On Monday, June 10, 2019, Alabama Governor Kay Ivey signed a bill into law, SB 191 which now imposes strict reporting requirements for all asset forfeiture cases in the state. The Tenth Amendment Center reports that this “legislation takes the first step that could lead to substantive reforms, including closing a federal loophole that allows police to bypass more strict state asset forfeiture laws.”
Alabama’s newly signed law requires law enforcement agencies in the state to write up detailed reports on every forfeiture carried out in the state. Mike Maharrey notes what this bill entails:
The new law requires Alabama law enforcement agencies to submit detailed reports on every forfeiture in the state, including information on whether there were any arrests in connection with the seizure, the disposition of cases, and how asset forfeiture proceeds were disbursed.
On top of that, this law also addresses asset forfeiture cases that involve the feds:
The legislation specifically directs the Criminal Justice Information Center Commission to establish rules for reporting asset forfeiture cases in cooperation with the federal government and when an Alabama law enforcement agency receives equitable sharing proceeds from a federal forfeiture case.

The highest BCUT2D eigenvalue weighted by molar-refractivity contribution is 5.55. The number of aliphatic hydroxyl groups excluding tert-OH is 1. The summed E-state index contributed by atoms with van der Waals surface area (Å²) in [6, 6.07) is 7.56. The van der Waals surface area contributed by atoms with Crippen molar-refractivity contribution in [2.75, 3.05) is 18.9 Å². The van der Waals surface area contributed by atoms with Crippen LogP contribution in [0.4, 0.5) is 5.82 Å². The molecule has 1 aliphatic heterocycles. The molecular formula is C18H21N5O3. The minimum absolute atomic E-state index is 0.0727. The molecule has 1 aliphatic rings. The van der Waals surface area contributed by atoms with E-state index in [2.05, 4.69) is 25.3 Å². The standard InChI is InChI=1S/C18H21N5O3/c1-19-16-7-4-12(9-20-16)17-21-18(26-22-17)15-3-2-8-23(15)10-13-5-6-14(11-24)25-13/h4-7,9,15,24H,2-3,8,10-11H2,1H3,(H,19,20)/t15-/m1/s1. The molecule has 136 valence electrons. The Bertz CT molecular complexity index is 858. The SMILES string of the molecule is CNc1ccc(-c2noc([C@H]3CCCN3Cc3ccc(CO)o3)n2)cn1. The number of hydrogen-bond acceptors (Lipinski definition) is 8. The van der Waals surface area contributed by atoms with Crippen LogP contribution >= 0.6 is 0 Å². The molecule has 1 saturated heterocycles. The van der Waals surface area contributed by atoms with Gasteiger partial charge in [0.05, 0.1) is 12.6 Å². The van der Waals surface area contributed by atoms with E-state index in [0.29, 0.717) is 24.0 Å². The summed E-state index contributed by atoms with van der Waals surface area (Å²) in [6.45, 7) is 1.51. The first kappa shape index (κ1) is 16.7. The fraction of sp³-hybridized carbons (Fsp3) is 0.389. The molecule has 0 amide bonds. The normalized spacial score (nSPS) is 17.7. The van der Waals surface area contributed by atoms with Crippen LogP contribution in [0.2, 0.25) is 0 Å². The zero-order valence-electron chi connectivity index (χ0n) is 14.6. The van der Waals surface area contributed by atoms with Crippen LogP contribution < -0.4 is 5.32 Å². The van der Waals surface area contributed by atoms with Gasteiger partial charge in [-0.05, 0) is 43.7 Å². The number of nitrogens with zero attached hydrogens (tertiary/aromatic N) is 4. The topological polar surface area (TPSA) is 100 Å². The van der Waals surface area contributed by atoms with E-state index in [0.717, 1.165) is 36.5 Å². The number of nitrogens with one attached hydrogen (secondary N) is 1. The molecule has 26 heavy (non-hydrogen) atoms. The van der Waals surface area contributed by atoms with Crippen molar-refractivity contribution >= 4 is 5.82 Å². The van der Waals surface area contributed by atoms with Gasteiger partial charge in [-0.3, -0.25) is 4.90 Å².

This bill was unanimously passed in both chambers of the Alabama State Legislature, receiving a 33-0 vote in the Senate and a 102-0 vote in the House. Although the passage of SB 191 doesn’t directly reform Alabama’s asset forfeiture laws, it does serve as a building block for future reforms. Through its increase in transparency, SB 191 enables Alabamians to witness what civil asset forfeiture entails. Such transparency can serve as a catalyst for future change.
The specific provision which requires documented reports of all cases handled by the federal government could lead to the closing of the “equitable sharing” loophole. Under equitable sharing, state and local police can circumvent strict state asset forfeiture laws in a large number of cases. Law enforcement agencies can bypass strict state forfeiture laws just by declaring they are federal in nature.
Not only do law enforcement agencies kick these policies off to the feds, but they’re able to get fat proceeds from these seizures. Civil asset forfeiture, a practice that raked $4 billion in seizures in 2014, is a racket and corrupt law enforcement agencies will do what it takes to maintain it.
Alabama’s recent forfeiture law is a good start, but future legislation should focus on tightening up Alabama’s forfeiture laws and closing the equitable sharing loophole.